Businesses have been dealing for years with the hassles of accommodating customers and employees with service animals. The problem isn’t people who legitimately need the assistance. No one begrudges a blind person the right to a guide dog. But service animals can be used for a wide variety of issues, ranging from a miniature horse pulling a wheelchair  to animals that provide “emotional or other support.” To compound the problem, businesses can’t ask customers for any type of proof that there’s a legitimate need for the animal — as opposed to someone just wanting their beloved pet with them at all times.

Now Phyllis Cheng, who directs California’s Department of Fair Employment and Housing, has joined the chorus of those saying that there should be a way to verify that an animal provides legitimate assistance with a disability. Is she saying this because she’s sympathetic to the burdens placed on businesses? No, the concern is that people who legitimately need service animals are being met with suspicion and that makes them uncomfortable.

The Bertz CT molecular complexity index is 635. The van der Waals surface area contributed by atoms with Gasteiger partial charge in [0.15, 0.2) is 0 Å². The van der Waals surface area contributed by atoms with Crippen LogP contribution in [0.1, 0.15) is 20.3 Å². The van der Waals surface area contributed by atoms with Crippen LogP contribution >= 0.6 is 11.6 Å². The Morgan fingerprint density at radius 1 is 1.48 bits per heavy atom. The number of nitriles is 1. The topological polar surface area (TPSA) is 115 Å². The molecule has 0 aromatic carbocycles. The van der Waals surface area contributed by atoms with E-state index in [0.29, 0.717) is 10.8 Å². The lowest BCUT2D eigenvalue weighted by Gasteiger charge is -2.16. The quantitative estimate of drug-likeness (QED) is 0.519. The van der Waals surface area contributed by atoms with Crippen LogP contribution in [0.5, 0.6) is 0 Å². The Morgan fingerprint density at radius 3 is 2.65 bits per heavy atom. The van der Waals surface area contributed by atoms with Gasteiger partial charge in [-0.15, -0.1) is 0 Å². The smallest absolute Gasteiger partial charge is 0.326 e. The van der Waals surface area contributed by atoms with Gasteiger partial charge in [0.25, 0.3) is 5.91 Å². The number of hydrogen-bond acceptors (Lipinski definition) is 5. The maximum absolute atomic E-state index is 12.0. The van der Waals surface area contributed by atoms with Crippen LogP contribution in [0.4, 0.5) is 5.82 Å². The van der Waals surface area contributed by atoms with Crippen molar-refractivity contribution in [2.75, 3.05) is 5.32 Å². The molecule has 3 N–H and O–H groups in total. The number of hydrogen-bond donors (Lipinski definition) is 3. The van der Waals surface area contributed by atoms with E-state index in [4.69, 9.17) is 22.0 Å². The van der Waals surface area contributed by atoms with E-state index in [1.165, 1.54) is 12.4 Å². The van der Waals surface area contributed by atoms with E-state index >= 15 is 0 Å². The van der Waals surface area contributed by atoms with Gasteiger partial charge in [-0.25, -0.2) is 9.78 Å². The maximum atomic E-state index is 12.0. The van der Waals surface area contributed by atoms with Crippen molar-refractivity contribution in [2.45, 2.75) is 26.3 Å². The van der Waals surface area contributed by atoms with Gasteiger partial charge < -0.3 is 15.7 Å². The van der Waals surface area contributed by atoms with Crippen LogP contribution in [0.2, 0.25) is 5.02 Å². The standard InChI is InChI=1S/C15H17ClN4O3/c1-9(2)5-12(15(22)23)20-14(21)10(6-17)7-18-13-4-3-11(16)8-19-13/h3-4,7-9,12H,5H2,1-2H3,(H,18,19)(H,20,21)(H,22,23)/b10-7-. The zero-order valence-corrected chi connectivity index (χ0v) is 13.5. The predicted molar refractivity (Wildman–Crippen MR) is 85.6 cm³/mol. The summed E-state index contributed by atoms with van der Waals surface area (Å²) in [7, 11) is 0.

Whatever the reason, the law needs to change. If someone needs a service animal, they should absolutely get to use one. But everyone acknowledges that the law’s being abused. For the time being, as we’ve said before, business owners need to train their employees on what they can and can’t do in these situations. They can ask whether the animal is a service animal and what it’s trained to do. And that’s it. Employers do get to ask for certification for their employees’ animals and impose certain requirements. However, any further inquiry can itself be a violation of the Americans With Disabilities Act and other laws.

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